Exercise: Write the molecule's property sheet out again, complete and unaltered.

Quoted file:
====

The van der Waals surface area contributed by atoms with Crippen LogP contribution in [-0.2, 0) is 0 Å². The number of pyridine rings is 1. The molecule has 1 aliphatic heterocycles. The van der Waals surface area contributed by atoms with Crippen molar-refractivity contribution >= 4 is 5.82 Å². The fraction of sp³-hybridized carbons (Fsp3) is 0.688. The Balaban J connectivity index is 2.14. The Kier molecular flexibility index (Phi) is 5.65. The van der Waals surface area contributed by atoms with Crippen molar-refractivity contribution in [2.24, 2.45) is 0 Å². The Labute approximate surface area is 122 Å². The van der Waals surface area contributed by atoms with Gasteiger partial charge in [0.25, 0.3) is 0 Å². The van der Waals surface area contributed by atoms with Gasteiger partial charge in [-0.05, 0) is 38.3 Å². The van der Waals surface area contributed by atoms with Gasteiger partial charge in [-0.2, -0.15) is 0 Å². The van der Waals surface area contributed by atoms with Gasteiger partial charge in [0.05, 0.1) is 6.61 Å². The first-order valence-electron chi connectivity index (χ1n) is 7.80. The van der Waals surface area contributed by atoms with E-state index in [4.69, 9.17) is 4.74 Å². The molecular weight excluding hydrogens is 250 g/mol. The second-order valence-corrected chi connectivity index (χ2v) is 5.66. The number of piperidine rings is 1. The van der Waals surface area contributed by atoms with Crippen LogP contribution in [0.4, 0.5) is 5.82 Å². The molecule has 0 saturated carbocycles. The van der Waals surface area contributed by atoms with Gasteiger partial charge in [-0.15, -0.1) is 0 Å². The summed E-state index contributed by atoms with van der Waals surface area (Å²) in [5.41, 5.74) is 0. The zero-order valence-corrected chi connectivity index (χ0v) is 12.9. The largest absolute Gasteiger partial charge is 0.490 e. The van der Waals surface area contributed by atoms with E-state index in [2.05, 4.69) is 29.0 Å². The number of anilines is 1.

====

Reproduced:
The van der Waals surface area contributed by atoms with Crippen LogP contribution in [-0.2, 0) is 0 Å². The number of pyridine rings is 1. The molecule has 1 aliphatic heterocycles. The van der Waals surface area contributed by atoms with Crippen molar-refractivity contribution >= 4 is 5.82 Å². The fraction of sp³-hybridized carbons (Fsp3) is 0.688. The Balaban J connectivity index is 2.14. The Kier molecular flexibility index (Phi) is 5.65. The van der Waals surface area contributed by atoms with Crippen molar-refractivity contribution in [2.24, 2.45) is 0 Å². The Labute approximate surface area is 122 Å². The van der Waals surface area contributed by atoms with Gasteiger partial charge in [0.25, 0.3) is 0 Å². The van der Waals surface area contributed by atoms with Gasteiger partial charge in [-0.05, 0) is 38.3 Å². The van der Waals surface area contributed by atoms with Gasteiger partial charge in [-0.2, -0.15) is 0 Å². The van der Waals surface area contributed by atoms with Gasteiger partial charge in [0.05, 0.1) is 6.61 Å². The first-order valence-electron chi connectivity index (χ1n) is 7.80. The van der Waals surface area contributed by atoms with E-state index in [4.69, 9.17) is 4.74 Å². The molecular weight excluding hydrogens is 250 g/mol. The second-order valence-corrected chi connectivity index (χ2v) is 5.66. The number of piperidine rings is 1. The van der Waals surface area contributed by atoms with Crippen LogP contribution in [0.4, 0.5) is 5.82 Å². The molecule has 0 saturated carbocycles. The van der Waals surface area contributed by atoms with Gasteiger partial charge in [-0.15, -0.1) is 0 Å². The summed E-state index contributed by atoms with van der Waals surface area (Å²) in [5.41, 5.74) is 0. The zero-order valence-corrected chi connectivity index (χ0v) is 12.9. The largest absolute Gasteiger partial charge is 0.490 e. The van der Waals surface area contributed by atoms with E-state index in [2.05, 4.69) is 29.0 Å². The number of anilines is 1.